The Biden administration recently extended the suspension in student loan repayments on federal loans until the end of August of 2022. This is the sixth extension since the pause was first introduced in March of 2022 as the impact of the pandemic first set in. This pause in payments also includes a pause in the interest accrual on these loan payments.
The New York Federal Reserve estimates that this suspension has impacted some 37 million borrowers, saving them $195 billion in waived payments.
For many Americans with student loan debt, this suspension of payments has helped them cope with reduced income and higher costs brought on by the pandemic. For some, the combination of higher prices due to inflation and job losses has been tough. The relief from student loan payments has been helpful to these folks. The suspension in payments also includes a suspension in collection efforts on delinquent loans and on the offset of Social Security payments for those with delinquent payments.
The fact that there is a pause in the accrual of interest payments as well is a big plus. This means that the balance will not have grown for those borrowers who have decided not to make payments during this pause.
Why you should make a plan for when repayments resume
If you have taken advantage of this pause in payments over the past couple of years, your monthly budget may have gotten used to having this extra money to spend. Even if you were not hit by financial hardship as a result of the pandemic, it can still be an adjustment to have to make this monthly payment once payments resume.
While there are some who want to cancel student loan debt for all or some borrowers, you can’t assume this will happen. Even if it does happen, we don’t know which borrowers will be covered. There might be income restrictions or other restrictions on eligibility for any forgiveness.
While there is still time to prepare for the potential resumption in payments in September, you should start making adjustments to your budget. Perhaps you should consider setting aside the amount of your payment in a savings account to get used to having less to spend. Or consider diverting that amount to paying down other debts, such as a car loan or credit card balances, if applicable to your situation.
Should you wait to pay your student loans?
Another option is to resume making your student loan payments prior to the resumption in mandatory payments. This is a good way to reduce your debt even further than normal with the waiver of interest on the payments.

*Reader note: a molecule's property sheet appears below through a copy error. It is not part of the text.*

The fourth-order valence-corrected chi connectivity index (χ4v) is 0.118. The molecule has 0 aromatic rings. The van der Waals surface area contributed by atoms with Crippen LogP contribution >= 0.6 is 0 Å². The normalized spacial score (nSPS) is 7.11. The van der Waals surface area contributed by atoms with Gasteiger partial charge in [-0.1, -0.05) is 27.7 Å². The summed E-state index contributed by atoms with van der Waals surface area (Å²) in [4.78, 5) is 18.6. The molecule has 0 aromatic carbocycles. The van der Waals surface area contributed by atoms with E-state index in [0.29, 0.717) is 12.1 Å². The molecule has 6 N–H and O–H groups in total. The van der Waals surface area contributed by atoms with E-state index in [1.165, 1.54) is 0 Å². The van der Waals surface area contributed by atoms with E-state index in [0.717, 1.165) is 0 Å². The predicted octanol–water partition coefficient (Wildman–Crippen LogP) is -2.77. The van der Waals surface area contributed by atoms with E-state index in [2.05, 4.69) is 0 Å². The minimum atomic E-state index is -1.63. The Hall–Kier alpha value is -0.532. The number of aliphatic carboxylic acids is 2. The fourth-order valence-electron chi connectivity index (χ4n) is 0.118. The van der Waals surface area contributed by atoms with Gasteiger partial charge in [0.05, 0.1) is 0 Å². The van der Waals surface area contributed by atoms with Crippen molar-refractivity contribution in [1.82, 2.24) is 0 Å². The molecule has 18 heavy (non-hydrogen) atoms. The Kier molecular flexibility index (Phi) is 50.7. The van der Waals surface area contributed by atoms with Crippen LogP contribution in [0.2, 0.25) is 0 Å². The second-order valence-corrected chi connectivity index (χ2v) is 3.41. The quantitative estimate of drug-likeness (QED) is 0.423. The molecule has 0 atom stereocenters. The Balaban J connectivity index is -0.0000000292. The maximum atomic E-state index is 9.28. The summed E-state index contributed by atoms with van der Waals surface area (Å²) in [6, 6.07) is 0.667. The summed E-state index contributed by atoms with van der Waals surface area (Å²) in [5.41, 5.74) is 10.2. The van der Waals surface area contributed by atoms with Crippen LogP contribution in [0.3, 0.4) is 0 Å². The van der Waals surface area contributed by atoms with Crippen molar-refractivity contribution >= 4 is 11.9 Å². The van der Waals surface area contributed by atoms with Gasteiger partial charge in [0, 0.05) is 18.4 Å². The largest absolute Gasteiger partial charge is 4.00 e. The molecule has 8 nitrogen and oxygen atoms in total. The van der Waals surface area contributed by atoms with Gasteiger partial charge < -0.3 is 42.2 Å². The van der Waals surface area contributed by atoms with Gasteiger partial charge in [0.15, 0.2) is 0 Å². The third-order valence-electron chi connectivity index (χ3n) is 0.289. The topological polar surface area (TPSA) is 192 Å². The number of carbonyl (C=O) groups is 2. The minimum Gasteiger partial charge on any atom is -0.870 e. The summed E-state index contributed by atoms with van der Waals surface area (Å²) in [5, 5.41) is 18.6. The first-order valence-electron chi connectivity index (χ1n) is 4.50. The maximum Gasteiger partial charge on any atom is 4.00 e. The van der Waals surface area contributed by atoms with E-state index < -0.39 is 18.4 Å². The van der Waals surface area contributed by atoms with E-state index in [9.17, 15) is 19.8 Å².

Making payments now will result in a lower balance once payments resume and will save on your total interest costs over time. A recent article in the Wall Street Journal documented a number of success stories of student loan borrowers who continued to make their loan payments resulting in substantial reductions in their loan balance or, in some cases, even a full repayment of their loans.
Another option is refinancing your student debt to a lower cost loan. There are a number of companies that specialize in refinancing student loan debt. If you decide to go this route, you might consider refinancing private student loans that are not eligible for the payment suspension and potential loan forgiveness if enacted by Congress at some point in the future.
Refinancing these private loans could result in lower payments and lower interest rates, making it possible to pay off your balance sooner.
Where does student loan forgiveness stand?
As you might suspect, there is a division largely along party lines with the Democrats largely supporting forgiveness and Republicans largely against it. What form, if any, a student loan forgiveness program might take remains to be seen. Some proposals call for partial forgiveness, others have limits based on the borrower’s income.
Since we don’t know what the future holds as far as any sort of student loan forgiveness or if the suspension of payments will be continued, this is the time to make a plan to deal with your student loan debt. For those who are able to do so, this is a great time to pay down this debt in conjunction with the suspension of the interest accrual on this debt. This will allow you to move past this debt and divert this money towards investing in your future sooner than you might have thought possible.
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